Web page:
Paul Machliss Baby Driver
Paul Machliss—Baby Driver
Editor Paul Machliss, ACE is one of the most exciting editors in the world, and his latest film Baby Driver might be his most impressive work yet. The blockbuster film marks another successful collaboration between Machliss and director Edgar Wright, after the pair found international success with Scott Pilgrim vs the World and The World’s End.
The film follows Baby—a young getaway driver who constantly listens to music to combat tinnitus, and heighten his focus. Baby’s personal soundtrack plays a huge role in the film, and the music is incorporated into the action in unique and innovative ways.
“Even though I wouldn’t say it’s a musical, it is a film full of music and the integration is quite unique,” said Machliss. “We knew it was going to be a big deal to make the visuals and images work with the music. At the same time, we didn’t want it to feel like a musical where everything is heavily choreographed. When someone puts a bottle down on the chair, it may happen to be on the beat, but we didn’t want you to think we were waiting for that moment. But if you watched the film again, you could see how everything clicks and works together.”
Machliss needed to overcome some daunting logistical challenges during production. Wright essentially built the film around a playlist of songs, and the shots needed to be timed to the length of each track for everything to be in sync. They decided the only way to achieve their goal was for Machliss to be on set for every shot, so he could review the takes in real time.
That was probably the hardest job that I’ve ever worked as an editor, but it’s always exciting to do a job that challenges you and pushes you forward.
Editor Paul Machliss, ACE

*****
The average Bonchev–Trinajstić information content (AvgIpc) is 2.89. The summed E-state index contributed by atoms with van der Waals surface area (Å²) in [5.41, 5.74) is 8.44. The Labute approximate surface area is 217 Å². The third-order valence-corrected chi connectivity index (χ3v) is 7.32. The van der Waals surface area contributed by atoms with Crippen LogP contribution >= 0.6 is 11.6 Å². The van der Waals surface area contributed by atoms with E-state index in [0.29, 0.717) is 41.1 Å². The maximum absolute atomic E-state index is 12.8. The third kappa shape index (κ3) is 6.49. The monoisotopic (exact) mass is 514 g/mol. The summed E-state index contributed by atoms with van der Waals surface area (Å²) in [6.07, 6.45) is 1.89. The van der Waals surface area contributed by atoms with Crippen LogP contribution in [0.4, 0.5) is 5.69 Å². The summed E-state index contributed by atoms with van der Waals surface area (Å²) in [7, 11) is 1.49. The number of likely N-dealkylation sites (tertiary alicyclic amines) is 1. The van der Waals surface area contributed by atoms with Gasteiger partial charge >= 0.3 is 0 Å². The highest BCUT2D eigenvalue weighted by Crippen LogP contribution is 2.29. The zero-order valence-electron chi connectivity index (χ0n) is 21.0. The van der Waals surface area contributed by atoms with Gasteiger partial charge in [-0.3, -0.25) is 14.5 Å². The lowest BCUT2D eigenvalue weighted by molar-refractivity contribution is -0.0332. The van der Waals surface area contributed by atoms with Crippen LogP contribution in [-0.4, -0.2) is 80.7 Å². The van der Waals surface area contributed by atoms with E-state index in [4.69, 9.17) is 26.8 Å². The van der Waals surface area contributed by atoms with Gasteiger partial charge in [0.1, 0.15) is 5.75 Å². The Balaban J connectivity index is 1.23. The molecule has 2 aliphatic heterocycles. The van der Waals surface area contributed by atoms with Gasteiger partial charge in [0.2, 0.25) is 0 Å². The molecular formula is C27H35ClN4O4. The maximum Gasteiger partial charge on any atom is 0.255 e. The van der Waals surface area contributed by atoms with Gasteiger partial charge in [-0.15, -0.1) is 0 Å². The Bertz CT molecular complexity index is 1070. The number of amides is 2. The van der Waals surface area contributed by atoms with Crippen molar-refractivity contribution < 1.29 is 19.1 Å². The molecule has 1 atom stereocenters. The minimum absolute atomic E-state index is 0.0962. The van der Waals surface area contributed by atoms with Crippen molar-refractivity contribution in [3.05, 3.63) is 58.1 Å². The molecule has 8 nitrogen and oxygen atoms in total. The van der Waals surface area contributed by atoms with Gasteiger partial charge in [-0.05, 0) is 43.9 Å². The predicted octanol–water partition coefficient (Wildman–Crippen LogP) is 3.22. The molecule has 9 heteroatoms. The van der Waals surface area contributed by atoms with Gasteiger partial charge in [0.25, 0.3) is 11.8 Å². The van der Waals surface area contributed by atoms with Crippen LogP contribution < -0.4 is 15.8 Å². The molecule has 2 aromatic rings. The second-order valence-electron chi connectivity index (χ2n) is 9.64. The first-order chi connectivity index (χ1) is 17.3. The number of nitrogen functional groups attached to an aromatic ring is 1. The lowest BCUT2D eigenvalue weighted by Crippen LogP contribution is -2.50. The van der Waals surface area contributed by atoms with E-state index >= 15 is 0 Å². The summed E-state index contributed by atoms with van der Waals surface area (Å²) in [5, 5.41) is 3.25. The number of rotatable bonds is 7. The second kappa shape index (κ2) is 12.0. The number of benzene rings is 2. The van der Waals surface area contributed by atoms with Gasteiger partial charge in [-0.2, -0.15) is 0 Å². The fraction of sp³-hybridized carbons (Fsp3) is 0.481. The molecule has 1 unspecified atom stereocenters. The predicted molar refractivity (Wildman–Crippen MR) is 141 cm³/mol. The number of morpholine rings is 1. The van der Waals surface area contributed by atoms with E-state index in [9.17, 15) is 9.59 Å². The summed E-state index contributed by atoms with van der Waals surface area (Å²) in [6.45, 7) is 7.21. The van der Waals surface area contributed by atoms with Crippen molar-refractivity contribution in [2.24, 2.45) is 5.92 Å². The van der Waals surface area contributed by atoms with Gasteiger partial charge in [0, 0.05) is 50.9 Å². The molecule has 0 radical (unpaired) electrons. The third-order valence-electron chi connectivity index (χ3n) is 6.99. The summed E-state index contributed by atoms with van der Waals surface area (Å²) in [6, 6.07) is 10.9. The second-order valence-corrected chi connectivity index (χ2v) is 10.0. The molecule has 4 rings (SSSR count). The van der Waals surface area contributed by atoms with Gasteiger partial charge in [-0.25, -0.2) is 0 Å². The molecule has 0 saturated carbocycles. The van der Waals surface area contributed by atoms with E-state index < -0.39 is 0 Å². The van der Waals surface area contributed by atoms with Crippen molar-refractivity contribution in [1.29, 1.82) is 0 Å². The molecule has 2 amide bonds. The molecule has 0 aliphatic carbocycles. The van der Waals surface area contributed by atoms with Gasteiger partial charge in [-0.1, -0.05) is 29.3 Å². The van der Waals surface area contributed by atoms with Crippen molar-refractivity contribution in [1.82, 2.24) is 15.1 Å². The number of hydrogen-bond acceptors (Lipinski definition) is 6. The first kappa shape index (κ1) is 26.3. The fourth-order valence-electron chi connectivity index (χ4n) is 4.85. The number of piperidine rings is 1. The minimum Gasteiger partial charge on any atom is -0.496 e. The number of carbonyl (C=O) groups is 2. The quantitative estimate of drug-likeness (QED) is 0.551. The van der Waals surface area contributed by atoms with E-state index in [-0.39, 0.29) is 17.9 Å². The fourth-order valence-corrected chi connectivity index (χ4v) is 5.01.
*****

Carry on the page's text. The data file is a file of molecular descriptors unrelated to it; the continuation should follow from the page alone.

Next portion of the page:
Using an edit cart from the sound department, Machliss created a makeshift mobile editing bay consisting of a laptop running Media Composer | Ultimate (formerly Media Composer) and an external monitor. Machliss then used storyboards of the dialogue and music scenes, running on a lower video layer of Media Composer, to ensure that each shot matched up to the music and didn’t run too long. The review process was so important, they even strapped his editing station to the back of a moving box truck so Machliss could approve takes for the film’s car chase scenes.
“In order to make it work, I had to be there at the moment of creation,” explained Machliss. “I was there every day, at the moment of every take—we had to make sure we got it right. At that moment, the art of post production actually becomes intertwined with the moment of production—making the cut was just as important as making the take work. That was probably the hardest job that I’ve ever worked on as an editor, but it’s always exciting to do a job that challenges you and pushes you forward.”
Machliss relied on Media Composer to drastically accelerate his editing workflow while he was on location. In the past, he used Video Assist systems that generated massive AVI files, causing his computer to lag and interrupting his workflow.
With much of the production schedule dependent on his shot reviews, Machliss knew he needed a more efficient workflow. He set up a network via an Ethernet cable with the Video Assist system, and viewed the MOV files on his laptop.
“As soon as they stopped recording, I could see the clip and immediately drag it in. On a film like this where there’s pressure to get so many setups done per day, it’s even more important that the system allows you to get instant access. I really couldn’t have cut the film in this way if I didn’t have immediate access to the material.”
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